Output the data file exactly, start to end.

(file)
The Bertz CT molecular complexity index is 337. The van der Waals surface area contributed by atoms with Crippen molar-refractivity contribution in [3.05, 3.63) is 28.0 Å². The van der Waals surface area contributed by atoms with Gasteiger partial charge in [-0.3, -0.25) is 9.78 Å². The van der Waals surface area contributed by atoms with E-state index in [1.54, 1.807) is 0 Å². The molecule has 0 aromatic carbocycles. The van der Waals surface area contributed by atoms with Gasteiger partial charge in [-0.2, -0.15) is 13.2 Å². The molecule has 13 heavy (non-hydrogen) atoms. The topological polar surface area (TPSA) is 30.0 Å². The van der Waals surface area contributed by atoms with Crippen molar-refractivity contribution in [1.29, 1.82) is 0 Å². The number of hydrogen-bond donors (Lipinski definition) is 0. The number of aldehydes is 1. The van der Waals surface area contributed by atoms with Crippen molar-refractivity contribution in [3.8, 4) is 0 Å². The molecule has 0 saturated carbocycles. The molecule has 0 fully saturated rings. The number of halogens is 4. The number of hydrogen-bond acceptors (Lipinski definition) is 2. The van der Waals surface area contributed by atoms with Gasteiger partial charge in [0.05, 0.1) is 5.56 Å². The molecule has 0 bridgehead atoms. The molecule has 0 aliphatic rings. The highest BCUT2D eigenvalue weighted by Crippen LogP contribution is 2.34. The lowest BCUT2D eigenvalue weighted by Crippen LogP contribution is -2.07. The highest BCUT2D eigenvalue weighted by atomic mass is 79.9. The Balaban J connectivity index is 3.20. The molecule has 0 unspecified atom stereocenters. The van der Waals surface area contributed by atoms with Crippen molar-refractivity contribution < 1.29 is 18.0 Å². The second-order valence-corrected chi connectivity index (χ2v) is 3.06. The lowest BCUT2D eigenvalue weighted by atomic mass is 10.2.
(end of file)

The Bertz CT molecular complexity index is 337. The van der Waals surface area contributed by atoms with Crippen molar-refractivity contribution in [3.05, 3.63) is 28.0 Å². The van der Waals surface area contributed by atoms with Gasteiger partial charge in [-0.3, -0.25) is 9.78 Å². The van der Waals surface area contributed by atoms with E-state index in [1.54, 1.807) is 0 Å². The molecule has 0 aromatic carbocycles. The van der Waals surface area contributed by atoms with Gasteiger partial charge in [-0.2, -0.15) is 13.2 Å². The molecule has 13 heavy (non-hydrogen) atoms. The topological polar surface area (TPSA) is 30.0 Å². The van der Waals surface area contributed by atoms with Crippen molar-refractivity contribution in [1.29, 1.82) is 0 Å². The number of hydrogen-bond donors (Lipinski definition) is 0. The number of aldehydes is 1. The van der Waals surface area contributed by atoms with Crippen molar-refractivity contribution in [3.8, 4) is 0 Å². The molecule has 0 saturated carbocycles. The molecule has 0 fully saturated rings. The number of halogens is 4. The number of hydrogen-bond acceptors (Lipinski definition) is 2. The van der Waals surface area contributed by atoms with Gasteiger partial charge in [0.05, 0.1) is 5.56 Å². The molecule has 0 bridgehead atoms. The molecule has 0 aliphatic rings. The highest BCUT2D eigenvalue weighted by Crippen LogP contribution is 2.34. The lowest BCUT2D eigenvalue weighted by Crippen LogP contribution is -2.07. The highest BCUT2D eigenvalue weighted by atomic mass is 79.9. The Balaban J connectivity index is 3.20. The molecule has 0 unspecified atom stereocenters. The van der Waals surface area contributed by atoms with Crippen molar-refractivity contribution < 1.29 is 18.0 Å². The second-order valence-corrected chi connectivity index (χ2v) is 3.06. The lowest BCUT2D eigenvalue weighted by atomic mass is 10.2.